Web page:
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The Ella Fitzgerald Centennial: Our 'First Lady Of Song'


Jazz pianist and band leader William Basie, better known as Count Basie, with manager Norman Granz (right) to celebrate the 54th birthday of Ella Fitzgerald.
Keystone, Getty Images/Hulton Archive
Jazz pianist and band leader William Basie, better known as Count Basie, with manager Norman Granz (right) to celebrate the 54th birthday of Ella Fitzgerald.

Her voice is instantly recognizable. Her youthful exuberance, pure sound and positive energy just make you feel good. Her incredible technical abilities were self-evident, but when she sang, she radiated a joy consistent with her own character both on and off the bandstand.

Ella Fitzgerald was the undisputed queen of jazz singing and American popular song. She demonstrated extraordinary talent as a young teen, winning an amateur singing contest at the famous Apollo Theater in Harlem. Initially, she was going to dance, but a case of stage fright inspired her to sing "Object of My Affection."

Soon after her Apollo Theater stint, drummer and bandleader Chick Webb asked the shy 16-year-old Fitzgerald to join his orchestra. At first, Webb was hesitant to bring her in because she didn't have the standard good looks of a singing diva. Luckily, Fitzgerald had a voice that no one could match.

The Chick Webb Orchestra reigned supreme at New York City's Savoy Ballroom, also performing live on the city's numerous radio programs. He featured Fitzgerald on half of the selections, but after they hit it big in 1938 with the novelty smash "A-Tisket A-Tasket," Fitzgerald was never absent from the bandstand.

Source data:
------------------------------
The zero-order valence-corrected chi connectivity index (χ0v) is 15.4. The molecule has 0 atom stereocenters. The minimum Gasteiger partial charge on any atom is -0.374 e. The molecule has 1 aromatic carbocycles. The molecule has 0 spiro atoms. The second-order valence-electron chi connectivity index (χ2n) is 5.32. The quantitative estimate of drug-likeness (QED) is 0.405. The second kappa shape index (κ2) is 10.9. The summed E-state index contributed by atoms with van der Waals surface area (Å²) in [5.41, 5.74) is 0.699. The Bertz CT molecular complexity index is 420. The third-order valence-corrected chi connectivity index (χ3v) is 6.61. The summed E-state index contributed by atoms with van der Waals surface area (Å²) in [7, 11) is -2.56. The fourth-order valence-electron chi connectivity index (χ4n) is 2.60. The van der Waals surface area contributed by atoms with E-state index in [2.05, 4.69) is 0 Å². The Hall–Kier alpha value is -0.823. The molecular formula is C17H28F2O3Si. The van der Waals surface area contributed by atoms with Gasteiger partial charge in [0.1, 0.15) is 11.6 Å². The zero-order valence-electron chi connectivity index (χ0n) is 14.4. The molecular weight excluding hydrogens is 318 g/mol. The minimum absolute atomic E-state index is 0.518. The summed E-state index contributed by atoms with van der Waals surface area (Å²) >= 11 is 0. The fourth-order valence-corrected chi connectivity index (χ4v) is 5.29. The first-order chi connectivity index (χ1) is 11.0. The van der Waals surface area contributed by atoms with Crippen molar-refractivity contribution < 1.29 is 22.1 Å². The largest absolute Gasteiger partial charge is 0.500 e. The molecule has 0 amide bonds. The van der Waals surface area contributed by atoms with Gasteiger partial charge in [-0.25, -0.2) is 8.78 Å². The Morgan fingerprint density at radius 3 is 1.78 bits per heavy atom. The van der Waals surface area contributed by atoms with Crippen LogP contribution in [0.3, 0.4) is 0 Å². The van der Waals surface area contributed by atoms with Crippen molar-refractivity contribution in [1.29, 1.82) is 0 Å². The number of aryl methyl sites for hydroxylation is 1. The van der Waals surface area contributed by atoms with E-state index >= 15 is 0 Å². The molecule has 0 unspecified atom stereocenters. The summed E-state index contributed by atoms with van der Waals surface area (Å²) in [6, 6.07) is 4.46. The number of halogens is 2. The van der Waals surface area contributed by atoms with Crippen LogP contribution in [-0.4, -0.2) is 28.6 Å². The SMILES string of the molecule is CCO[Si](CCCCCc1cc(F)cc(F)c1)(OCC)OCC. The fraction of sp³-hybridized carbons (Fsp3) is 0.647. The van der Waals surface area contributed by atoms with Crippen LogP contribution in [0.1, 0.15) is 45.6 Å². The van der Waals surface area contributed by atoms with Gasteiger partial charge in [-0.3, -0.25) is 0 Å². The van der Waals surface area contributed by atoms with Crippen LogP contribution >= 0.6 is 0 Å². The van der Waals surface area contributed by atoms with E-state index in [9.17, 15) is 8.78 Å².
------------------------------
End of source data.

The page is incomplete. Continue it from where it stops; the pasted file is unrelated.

Ella Fitzgerald's rare combination of confidence and innocence reflected the spirit of mid-20th century America. Despite her popularity, she never deviated from her commitment to jazz as an art form. She could improvise right next to saxophonists like Charlie Parker, Coleman Hawkins or Lester Young, then turn around and perform a classic American ballad while infusing it with her natural swing.

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One of the most important achievements in Fitzgerald's career was her Songbook series, produced by Norman Granz. These recordings confirmed her role as the premiere American female singer. The series included songs by Cole Porter, Irving Berlin, Duke Ellington and others.

After the Songbook series of the mid-'50s, Fitzgerald continued to perform throughout the world with top-notch musicians such as Duke Ellington, Oscar Peterson, Louis Armstrong, Count Basie, and Joe Pass. And she was a regular participant of Granz's famous Jazz At The Philharmonic.

While Fitzgerald kept a grueling touring schedule, performing in front of millions of fans, she managed to keep her personal life private. Instead of painting the town after a long tour, she was known to just go home, read a book, and watch her favorite television soap operas. After a career of more than 60 years, she died quietly at home in Beverly Hills at 79 in 1996. Ella Fitzgerald will always be remembered as "The First Lady of Song."

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